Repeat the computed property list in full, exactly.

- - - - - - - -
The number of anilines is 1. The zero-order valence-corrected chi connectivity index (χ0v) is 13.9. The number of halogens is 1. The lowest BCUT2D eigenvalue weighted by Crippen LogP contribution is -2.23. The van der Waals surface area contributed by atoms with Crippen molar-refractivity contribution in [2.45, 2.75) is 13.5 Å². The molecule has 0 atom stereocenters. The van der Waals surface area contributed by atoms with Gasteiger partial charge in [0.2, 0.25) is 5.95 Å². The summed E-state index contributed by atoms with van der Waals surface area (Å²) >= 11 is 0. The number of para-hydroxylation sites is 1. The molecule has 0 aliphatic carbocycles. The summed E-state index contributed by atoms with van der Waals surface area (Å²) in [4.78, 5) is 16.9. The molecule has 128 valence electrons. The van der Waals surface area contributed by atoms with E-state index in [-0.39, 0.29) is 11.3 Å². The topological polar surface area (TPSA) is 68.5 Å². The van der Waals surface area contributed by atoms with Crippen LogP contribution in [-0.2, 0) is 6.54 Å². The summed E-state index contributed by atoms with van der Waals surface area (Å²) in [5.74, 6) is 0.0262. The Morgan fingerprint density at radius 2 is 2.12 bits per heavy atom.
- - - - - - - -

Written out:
The number of anilines is 1. The zero-order valence-corrected chi connectivity index (χ0v) is 13.9. The number of halogens is 1. The lowest BCUT2D eigenvalue weighted by Crippen LogP contribution is -2.23. The van der Waals surface area contributed by atoms with Crippen molar-refractivity contribution in [2.45, 2.75) is 13.5 Å². The molecule has 0 atom stereocenters. The van der Waals surface area contributed by atoms with Gasteiger partial charge in [0.2, 0.25) is 5.95 Å². The summed E-state index contributed by atoms with van der Waals surface area (Å²) >= 11 is 0. The number of para-hydroxylation sites is 1. The molecule has 0 aliphatic carbocycles. The summed E-state index contributed by atoms with van der Waals surface area (Å²) in [4.78, 5) is 16.9. The molecule has 128 valence electrons. The van der Waals surface area contributed by atoms with E-state index in [-0.39, 0.29) is 11.3 Å². The topological polar surface area (TPSA) is 68.5 Å². The van der Waals surface area contributed by atoms with Crippen LogP contribution in [-0.2, 0) is 6.54 Å². The summed E-state index contributed by atoms with van der Waals surface area (Å²) in [5.74, 6) is 0.0262. The Morgan fingerprint density at radius 2 is 2.12 bits per heavy atom.